ARPA provides for a limited subsidy of COBRA premium payments for eligible individuals, and additional notice requirements for employers and plans. Florida employers who provide group health benefits will be subject to the requirements related to this subsidy. Per ARPA, the subsidy is explicitly available for state continuation of coverage programs, such as the one in Florida, also called mini-COBRA.
Under § 9501 of ARPA, 100% of the cost of continuing group health coverage under COBRA is subsidized for up to six months to Assistance Eligible Individuals (“AEI”). An AEI is an individual (i.e. employee or covered dependent) who, as of April 1, 2021, loses coverage under their employer’s health care plan due to (i) a reduction in hours or (ii) involuntary termination (other than for gross misconduct), and who elects COBRA continuation coverage. An AEI who timely elects COBRA is treated as having paid for coverage during the period starting April 1, 2021 and ending September 30, 2021.
Those eligible for the subsidy include not only those AEI’s who become eligible for and elect coverage on or after April 1, 2021, but also eligible employees and covered dependents who are already enrolled in COBRA and still within the coverage period, along with those who previously experienced an involuntary termination, or reduction in hours, but who did not elect COBRA. Additionally, individuals who initially elected but then dropped COBRA coverage are eligible and allowed to re-enroll if they are still within their original COBRA coverage period. As of the date of this e-lert, it is not clear whether the subsidy will cover medical, dental and vision coverage or just medical coverage.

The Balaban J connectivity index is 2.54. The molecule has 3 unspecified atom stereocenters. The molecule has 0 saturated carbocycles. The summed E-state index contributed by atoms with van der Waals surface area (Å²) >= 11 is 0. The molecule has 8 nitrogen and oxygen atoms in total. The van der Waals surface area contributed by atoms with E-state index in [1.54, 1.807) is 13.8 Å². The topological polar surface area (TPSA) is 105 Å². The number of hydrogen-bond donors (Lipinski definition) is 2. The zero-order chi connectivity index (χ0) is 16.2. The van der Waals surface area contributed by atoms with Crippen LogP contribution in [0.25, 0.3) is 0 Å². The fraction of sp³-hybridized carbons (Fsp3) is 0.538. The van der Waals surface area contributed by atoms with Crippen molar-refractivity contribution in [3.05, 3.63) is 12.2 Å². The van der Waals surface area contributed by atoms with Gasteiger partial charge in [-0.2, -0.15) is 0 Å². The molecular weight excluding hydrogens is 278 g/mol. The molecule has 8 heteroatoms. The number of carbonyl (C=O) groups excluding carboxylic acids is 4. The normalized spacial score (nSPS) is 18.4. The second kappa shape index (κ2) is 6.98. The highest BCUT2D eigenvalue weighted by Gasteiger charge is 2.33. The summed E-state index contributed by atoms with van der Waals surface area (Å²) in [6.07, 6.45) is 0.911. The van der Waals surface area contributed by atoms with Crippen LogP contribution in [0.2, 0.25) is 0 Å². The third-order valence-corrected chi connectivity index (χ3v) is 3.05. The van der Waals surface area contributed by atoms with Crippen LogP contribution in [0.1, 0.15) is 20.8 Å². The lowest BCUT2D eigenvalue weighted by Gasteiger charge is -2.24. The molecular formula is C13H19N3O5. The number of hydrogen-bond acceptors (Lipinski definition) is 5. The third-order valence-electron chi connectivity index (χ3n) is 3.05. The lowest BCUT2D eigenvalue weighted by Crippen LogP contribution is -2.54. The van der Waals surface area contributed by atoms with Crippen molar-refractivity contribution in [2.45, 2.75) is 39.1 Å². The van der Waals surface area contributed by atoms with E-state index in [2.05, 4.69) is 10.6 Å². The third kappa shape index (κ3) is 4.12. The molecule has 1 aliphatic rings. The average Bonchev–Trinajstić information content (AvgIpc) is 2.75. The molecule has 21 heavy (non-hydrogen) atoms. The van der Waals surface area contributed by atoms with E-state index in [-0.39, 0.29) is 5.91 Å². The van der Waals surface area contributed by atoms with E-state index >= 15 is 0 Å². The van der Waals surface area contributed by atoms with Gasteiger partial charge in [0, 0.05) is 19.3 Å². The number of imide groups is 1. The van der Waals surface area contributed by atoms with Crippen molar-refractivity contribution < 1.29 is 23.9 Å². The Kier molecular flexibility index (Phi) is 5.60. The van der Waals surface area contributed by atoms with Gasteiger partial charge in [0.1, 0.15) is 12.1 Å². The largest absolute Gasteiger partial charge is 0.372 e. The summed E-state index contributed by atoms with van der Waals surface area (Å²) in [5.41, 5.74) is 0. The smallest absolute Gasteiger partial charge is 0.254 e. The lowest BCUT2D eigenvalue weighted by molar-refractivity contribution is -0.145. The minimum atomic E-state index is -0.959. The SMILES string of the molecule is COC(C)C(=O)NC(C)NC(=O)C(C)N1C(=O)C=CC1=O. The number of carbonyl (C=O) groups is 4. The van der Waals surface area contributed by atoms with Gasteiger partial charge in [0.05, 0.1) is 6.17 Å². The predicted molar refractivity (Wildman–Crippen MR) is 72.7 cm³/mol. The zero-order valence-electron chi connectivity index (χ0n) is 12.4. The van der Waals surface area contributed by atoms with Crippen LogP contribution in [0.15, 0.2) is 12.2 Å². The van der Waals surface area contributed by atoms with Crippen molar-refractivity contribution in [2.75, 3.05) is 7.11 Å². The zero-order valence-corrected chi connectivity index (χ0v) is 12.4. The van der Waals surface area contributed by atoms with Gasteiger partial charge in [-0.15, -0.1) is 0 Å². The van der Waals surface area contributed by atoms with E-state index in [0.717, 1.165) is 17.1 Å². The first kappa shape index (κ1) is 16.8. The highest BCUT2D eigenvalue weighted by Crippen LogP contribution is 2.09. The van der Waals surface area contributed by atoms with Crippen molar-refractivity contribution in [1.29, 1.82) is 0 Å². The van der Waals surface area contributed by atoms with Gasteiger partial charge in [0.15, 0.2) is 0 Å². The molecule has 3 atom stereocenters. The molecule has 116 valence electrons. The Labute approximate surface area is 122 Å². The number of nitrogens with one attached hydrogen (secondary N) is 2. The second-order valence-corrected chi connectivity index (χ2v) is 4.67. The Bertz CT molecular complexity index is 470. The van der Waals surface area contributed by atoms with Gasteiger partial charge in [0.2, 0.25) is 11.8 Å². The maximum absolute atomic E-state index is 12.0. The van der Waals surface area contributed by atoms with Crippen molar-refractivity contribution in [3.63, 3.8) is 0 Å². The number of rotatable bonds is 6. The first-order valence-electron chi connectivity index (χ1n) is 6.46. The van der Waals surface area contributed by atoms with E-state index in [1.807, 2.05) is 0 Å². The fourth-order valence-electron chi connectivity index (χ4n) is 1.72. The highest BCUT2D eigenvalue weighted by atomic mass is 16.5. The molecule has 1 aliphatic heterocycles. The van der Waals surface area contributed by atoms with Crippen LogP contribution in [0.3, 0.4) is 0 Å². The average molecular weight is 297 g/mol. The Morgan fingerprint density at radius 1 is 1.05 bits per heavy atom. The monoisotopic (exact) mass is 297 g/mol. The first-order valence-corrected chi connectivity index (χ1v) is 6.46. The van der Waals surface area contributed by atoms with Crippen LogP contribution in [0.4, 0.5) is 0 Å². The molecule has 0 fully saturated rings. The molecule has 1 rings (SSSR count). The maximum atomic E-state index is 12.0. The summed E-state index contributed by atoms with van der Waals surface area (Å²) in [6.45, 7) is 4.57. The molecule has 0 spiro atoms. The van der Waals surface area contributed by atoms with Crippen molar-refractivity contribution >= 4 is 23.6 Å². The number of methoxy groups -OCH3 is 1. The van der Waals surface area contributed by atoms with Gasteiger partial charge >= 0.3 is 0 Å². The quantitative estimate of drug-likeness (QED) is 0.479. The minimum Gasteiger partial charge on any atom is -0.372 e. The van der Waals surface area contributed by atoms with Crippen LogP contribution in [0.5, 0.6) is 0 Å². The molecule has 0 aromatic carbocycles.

The subsidy is only available for the period specified, from April 1, 2021 through September 30, 2021, and election of coverage and receipt of the subsidy cannot be used to extend COBRA coverage beyond the period that an AEI would have otherwise been eligible for coverage. As a result, those eligible for the subsidy will generally be limited to individuals who were first eligible for coverage on or after November 1, 2019. Guidance regarding the COBRA subsidy is expected to be forthcoming, but at this time it is unknown as to whether or not the ARPA subsidy must be made available to those who were eligible for COBRA coverage from an earlier date under a 29-month period or a 36-month period.
The subsidy is not available to employees who voluntary terminate employment. However, employers should expect litigation regarding whether or not a termination was actually “voluntary.” The COBRA subsidy is also not available to those who are either eligible for coverage under another employer’s group health plan or under Medicare. AEI’s who become eligible for coverage under another employer’s group health plan must give notice to the former group health plan of the new coverage.